Judi Quilici Timmcke, M.S., Ph.D., scientist and technical consultant to the dietary supplements industry, further explained insulin passes through the blood-brain barrier, and insulin receptors have been shown to be “extensively expressed" in the brain. Reduced cognitive function and dementia are often associated with insulin signaling problems, and neurons depend on insulin to function properly; however, these neurons can sometimes develop insulin resistance. The latest research shows short-term consumption of cinnamon improved insulin sensitivity, therefore behavior and cognition, in an animal model. Cinnulin PF also demonstrated antioxidant effects on glucose deprived cells, which are similar to blood vessels in the brain that undergo stress.

A compound found in green tea may also benefit cognitive health by offering treatment for AD (J Alzheimers Dis. 44, 561-572. 2015). Researchers from the University of Missouri observed how epigallocatechin-3-gallate (EGCG), a green tea extract, along with voluntary exercise, can slow the progression of AD in mice, while also reversing the disease’s effects.

In the study, scientists first put mice in the middle of a maze with the aim of finding the right “goal box" (a task to demonstrate memory and cognition). For the next portion of the study, the scientists placed materials used to create nests in the mice’s habitats. Researchers then gave the nests scores based on their shape and the amount of material used. Mice with symptoms of AD created nests described as “poorly formed" or “erratic," according to Todd Schachtman, professor of psychological sciences in the College of Arts and Science at MU. A third portion of the trial allowed mice to exercise in running wheels, and the fourth portion included analysis of mouse brain tissue to determine the effects of EGCG and exercise on amyloid-beta peptide (A-beta) levels in the brain, which can clump together and cause amyloid plaques in the brains of AD patients.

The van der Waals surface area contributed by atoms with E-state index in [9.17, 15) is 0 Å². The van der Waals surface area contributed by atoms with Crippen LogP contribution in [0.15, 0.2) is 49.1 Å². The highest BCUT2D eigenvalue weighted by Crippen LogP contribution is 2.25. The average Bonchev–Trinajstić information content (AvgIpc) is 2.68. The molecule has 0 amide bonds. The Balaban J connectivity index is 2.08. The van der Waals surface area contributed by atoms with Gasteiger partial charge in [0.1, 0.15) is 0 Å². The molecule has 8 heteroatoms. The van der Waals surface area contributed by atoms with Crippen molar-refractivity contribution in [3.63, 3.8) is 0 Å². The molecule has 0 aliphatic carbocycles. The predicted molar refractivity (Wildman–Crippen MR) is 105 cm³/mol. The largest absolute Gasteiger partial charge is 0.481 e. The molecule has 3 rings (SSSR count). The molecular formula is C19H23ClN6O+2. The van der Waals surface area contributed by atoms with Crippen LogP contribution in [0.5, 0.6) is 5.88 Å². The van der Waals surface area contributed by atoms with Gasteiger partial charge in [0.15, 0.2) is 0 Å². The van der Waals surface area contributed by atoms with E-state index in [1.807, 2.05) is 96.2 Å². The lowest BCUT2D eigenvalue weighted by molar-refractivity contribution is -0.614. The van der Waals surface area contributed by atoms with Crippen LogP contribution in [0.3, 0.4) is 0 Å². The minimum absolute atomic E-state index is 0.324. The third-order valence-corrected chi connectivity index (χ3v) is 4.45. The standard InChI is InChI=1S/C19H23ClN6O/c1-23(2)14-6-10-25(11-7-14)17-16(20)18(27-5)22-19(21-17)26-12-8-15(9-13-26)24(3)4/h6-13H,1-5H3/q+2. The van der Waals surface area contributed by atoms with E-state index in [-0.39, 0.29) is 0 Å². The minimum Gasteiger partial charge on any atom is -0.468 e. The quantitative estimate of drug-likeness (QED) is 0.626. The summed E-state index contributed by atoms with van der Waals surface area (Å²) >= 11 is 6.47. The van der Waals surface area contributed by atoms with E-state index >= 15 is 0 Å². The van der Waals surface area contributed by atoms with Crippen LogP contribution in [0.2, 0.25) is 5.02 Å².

Grace Sun, professor emerita of biochemistry in the School of Medicine and the College of Agriculture, Food and Natural Resources at MU, led the team of biochemists that analyzed the mouse brain tissue. Sun and her team concluded the green tea extract and voluntary exercise improved some behavioral manifestations and cognitive impairment associated with AD.